Have you ever been sitting in church, singing your heart out only to hear the guy behind you singing two notes behind you? Distracting, right? This happened to me recently and I found that I had to fight the giggles during what is normally a very respectful moment simply because the little old man behind me was singing at his own pace.
I was reminded of this problem as I was working with one of my outplacement candidates earlier this week. Through this particular person's outplacement program, we solicit regular feedback on their level of satisfaction with the process. Outplacement candidates can elect to share the feedback with their coach or keep it confidential. This particular candidate decided to share her feedback with me. It was mostly positive, but also pointed out some areas where she would like us to improve our shared performance. In our next conversation, I thanked her for her candor as I truly believe that there is a direct correlation between the level of candor between coach/candidate and the effectiveness of a candidate's search program. Her (paraphrased) comment back to me solidified a like philosophy: In working with a job search coach or mentor-honesty is always the best policy.
This conversation led me to some additional thoughts about other experiences that I have had through the course of my coaching in both professional and volunteer situations. So many job seekers are so uncomfortable about the side effects of being in job transition that they continue to put on a brave face when talking with anyone about it. Often times, this "whitewash" approach includes their support team. Hopefully everyone has some type of support structure during job transition whether it's paid or volunteer. With that in mind, here are a few "be's" in making sure that you get the most out of the relationship:
1) Be honest: If your needs have changed, or your coach is off base with her or her coaching-don't keep it in! Most professional job search coaches have confidentiality agreements that prohibit them from sharing the nitty gritty details of your search with the sponsoring company. As a result, if you are holding back because you are worried that your former employer is going to learn things about your search that you don't want them to know-you are probably worrying for nothing. Not sure? Just ask! For those of you who are working with a coach who is actually part of your friend network, remember that communication challenges in the job search process between the two of you might not just hurt your job search-it may hurt your friendship.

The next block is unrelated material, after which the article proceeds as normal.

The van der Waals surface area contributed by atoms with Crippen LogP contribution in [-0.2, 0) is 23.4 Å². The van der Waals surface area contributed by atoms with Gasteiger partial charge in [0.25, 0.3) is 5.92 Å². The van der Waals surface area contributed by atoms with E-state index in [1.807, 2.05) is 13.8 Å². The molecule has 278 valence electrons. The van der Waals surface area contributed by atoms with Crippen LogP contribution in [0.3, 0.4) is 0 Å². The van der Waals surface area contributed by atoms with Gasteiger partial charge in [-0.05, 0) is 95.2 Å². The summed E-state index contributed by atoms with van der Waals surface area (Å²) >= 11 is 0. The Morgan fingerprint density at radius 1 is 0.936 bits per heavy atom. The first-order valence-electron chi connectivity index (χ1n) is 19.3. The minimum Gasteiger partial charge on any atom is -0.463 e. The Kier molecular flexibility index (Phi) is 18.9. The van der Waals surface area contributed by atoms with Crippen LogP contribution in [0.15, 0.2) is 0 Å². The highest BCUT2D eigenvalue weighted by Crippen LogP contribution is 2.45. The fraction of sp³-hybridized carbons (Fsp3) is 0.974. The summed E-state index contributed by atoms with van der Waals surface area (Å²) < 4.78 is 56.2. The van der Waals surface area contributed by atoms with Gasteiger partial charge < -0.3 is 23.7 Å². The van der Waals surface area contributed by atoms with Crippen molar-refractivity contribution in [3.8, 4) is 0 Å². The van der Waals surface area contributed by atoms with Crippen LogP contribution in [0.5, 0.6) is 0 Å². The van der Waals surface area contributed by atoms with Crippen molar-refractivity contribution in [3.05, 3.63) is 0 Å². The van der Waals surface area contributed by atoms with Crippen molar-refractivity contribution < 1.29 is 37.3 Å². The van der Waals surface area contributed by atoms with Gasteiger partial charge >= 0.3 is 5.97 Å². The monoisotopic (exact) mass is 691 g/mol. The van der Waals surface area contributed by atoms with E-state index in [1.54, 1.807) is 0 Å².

2) Be present: As someone who has done both professional and volunteer job search coaching, I can absolutely attest to the fact that there are times in anyone's search where you will be "phoning it in." One of my friends (who ironically is a recruiter) asks me to find her a job every single time I talk to her. I've given her leads, referrals, resume revisions, etc. She has never taken action on any item. I know that she's paralyzed by a deep dissatisfaction with her job, but there just comes a point where as her coach, I have decided that until she is going to take action, I'm done. Ultimately, I think that being disconnected from your job search is pretty natural, especially when you consider the concept that losing a job is like losing a loved one. There are stages of grief that someone needs to go through before being ready to move on. However, if your disappointment/depression leads you to be less involved in your job search than your coach, you have a problem. Talk to your coach about actions that you can take to bring you back to the driver's seat. No one knows your needs better than you!
3) Be mindful: Whether you are working with a coach who is a friend, or a coach who is a paid resource, be mindful of the fact that this person is another networking contact. While I don't believe that you have to mince words with your coach, I do believe that you should keep in mind that this person may have contacts that can lead you to your next job. Targeting a particular company? Ask your coach if he/she has contacts. Trying to find a recruiter? Maybe your coach knows someone. Looking to network with other professionals who have gone from looking to landed? If you have a good coach they should have some other candidates that you can network with-ask if that is an option.
Have other best practices for getting the most out of your coach relationship? I'd love to hear them! Let's put DFW back to work!